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Transformer with open iron core?

  1. Apr 21, 2015 #1
    Hello everyone, I'm not sure if the title makes sense, but I'll try to explain it a bit better here. So, if we have a transformer with an open iron core (U shaped iron core, with coils wrapped around each side, same number of coils, same thickness), why is the electromagnetically induced emf in the second coil weaker than when there is a closed iron core (O with corners shaped)? I think it's because magnetic field permeates the iron core better than the air, but please explain if I'm wrong.

    The iron core I was talking about: http://oi62.tinypic.com/2q8st90.jpg

    First time it's open (weaker induced emf), and then we close it (a lot stronger induced emf).
     
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  3. Apr 21, 2015 #2

    Hesch

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    If the core is closed, the magnetic flux will circulate inside this core, as the permeability is about 1000 times better here, than outside the core. So all of the flux passing through the primary coil will pass through the secondary coil (allmost same emf in the two coils).

    If you open the core, you introduce an airgap, and in an U shape there is a lot of airgap, not only at the top of the U, but also between the vertikal parts. So why wait to cross the airgap at the top, when shorter ways are to be found (just horizontally across the U in the middle)? Using this alternative route, all the flux through all the primary turns will not pass all of the secondary turns, resulting in a weaker secondary emf. The flux will cheat, not following the "intended" route. Some of the flux will be missing through some of the turns.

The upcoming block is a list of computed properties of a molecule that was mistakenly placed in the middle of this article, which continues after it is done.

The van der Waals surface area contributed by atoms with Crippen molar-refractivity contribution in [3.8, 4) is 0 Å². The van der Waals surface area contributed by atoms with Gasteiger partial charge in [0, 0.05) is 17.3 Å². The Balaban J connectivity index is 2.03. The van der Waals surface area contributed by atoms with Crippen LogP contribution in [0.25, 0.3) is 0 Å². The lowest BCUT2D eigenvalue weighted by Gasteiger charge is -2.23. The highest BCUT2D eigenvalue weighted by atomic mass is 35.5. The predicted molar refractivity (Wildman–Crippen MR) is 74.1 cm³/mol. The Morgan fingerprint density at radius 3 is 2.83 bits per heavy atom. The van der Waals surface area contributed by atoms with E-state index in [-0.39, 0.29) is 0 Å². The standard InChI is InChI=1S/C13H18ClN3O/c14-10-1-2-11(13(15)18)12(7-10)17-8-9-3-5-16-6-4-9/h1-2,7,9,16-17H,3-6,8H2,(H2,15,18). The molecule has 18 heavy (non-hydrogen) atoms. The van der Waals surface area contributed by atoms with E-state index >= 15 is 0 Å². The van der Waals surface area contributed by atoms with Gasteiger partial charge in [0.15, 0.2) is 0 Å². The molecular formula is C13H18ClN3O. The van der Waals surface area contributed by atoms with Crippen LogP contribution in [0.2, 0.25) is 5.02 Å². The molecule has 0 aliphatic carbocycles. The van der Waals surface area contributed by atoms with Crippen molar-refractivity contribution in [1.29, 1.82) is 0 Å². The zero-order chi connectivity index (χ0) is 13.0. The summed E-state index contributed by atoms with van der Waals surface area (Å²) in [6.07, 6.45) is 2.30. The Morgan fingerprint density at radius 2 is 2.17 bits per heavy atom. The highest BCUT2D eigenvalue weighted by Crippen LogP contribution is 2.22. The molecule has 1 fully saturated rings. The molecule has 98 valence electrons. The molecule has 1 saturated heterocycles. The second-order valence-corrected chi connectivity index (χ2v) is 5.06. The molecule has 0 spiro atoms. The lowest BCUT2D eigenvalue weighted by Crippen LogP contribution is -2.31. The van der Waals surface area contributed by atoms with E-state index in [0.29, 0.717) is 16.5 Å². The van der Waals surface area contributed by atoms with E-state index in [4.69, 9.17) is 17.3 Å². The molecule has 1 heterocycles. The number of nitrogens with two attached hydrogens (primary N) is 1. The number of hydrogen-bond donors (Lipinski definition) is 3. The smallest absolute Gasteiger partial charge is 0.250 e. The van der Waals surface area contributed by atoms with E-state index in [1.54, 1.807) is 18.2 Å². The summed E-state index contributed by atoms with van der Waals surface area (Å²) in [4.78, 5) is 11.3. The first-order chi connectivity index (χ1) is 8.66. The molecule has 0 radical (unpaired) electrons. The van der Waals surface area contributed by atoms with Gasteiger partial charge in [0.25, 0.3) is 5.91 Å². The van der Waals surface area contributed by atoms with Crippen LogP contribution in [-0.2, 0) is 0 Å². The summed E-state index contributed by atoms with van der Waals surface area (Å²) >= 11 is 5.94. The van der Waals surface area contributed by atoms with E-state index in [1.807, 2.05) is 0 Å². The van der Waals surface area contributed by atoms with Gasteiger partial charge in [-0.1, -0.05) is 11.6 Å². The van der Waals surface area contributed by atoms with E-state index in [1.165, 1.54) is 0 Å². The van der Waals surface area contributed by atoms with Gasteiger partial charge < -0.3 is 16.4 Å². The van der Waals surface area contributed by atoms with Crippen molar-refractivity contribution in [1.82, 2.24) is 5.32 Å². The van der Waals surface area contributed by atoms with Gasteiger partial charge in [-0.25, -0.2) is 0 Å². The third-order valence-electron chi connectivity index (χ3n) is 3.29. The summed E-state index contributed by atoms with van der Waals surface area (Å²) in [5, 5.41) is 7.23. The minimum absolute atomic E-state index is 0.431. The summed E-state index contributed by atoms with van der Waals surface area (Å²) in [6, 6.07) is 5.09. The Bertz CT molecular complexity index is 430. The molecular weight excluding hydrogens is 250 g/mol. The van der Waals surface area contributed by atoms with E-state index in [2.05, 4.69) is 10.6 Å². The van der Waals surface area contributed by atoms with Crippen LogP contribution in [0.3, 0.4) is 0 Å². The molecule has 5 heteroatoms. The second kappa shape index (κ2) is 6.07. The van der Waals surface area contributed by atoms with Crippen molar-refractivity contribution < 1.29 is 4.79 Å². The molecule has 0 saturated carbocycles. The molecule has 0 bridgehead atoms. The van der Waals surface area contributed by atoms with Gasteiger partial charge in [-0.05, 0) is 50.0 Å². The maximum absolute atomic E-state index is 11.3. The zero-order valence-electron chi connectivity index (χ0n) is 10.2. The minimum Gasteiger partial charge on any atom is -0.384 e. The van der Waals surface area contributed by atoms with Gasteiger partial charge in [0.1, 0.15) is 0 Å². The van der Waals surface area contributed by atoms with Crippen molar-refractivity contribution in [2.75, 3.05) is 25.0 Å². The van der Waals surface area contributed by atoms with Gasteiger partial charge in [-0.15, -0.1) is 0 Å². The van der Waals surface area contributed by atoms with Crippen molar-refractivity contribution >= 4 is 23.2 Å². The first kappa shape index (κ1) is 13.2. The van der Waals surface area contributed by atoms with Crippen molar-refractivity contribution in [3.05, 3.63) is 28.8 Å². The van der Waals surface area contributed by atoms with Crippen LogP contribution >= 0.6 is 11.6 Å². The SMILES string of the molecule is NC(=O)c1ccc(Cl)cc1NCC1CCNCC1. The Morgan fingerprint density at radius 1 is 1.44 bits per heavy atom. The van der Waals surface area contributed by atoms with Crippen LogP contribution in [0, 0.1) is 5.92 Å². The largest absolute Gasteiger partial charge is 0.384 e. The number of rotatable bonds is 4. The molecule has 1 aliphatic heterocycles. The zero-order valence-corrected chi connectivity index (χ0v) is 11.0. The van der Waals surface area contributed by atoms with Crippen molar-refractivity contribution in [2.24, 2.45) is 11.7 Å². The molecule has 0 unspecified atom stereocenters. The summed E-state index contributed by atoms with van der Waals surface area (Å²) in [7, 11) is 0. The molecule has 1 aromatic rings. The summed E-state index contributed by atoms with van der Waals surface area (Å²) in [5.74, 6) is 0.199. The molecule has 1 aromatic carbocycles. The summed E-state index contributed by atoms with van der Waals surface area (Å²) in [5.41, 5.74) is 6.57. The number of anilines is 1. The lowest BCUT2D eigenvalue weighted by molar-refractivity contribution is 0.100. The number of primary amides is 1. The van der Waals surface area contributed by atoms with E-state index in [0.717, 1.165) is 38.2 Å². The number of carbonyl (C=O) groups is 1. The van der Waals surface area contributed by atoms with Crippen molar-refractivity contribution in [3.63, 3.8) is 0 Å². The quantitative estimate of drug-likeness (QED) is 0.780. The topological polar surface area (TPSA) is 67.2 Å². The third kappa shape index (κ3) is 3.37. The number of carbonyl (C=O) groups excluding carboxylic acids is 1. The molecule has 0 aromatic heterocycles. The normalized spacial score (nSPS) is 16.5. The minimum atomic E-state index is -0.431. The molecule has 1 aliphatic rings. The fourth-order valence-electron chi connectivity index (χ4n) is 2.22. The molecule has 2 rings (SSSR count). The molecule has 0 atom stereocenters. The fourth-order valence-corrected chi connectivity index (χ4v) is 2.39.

4. Apr 21, 2015 #3
    I don't understand a part of it. How can the flux pass accross U in the middle, when both sides of U have coils around them, how can the flux pass through the coils? Look at this video for me please:



    That's exactly what I'm trying to describe. Now, just imagine there's no upper side, so we get an U shape, I think it would still make a similar path through the air, as it's shown in the video for iron. Since air is not as good conductor as iron, it will weaken the magnetic flux, thus, resulting in weaker induced ems in the second coil.
     
  5. Apr 21, 2015 #4

    sophiecentaur

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    This is a difficult subject but one relevant factor in transformer design is to ensure that as much as possible of the flux due to the primary passes through the secondary. A continuous magnetic path through a high permeability core will ensure this. If you only use a 'U' shaped core (or a simple bar) then a significant proportion the flux can bypass the secondary and there will be less emf induced. (Flux Leakage) There are various designs of core and winding arrangement to maximise the flux linkage and the 'toroidal' system is very good with windings interleaved. However, it is harder to build because the windings have to be threaded around the ring shaped core. Double C cores and E and I laminations can be would and the core assembled round the windings, giving a certain amount of leakage because of the gaps.

    This is just one of many links that will tell you details about transformer design.
     
  6. Apr 21, 2015 #5

    jim hardy

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    you are correct

    You should see current in driving coil decrease substantially when you close the core. or, if you're driving with fixed current the voltage should increase.

    What pushes flux is called "magnetomotive force", it's analogous to "electomotive force", and is measured in amp-turns which is as name implies number of turns X number of amps.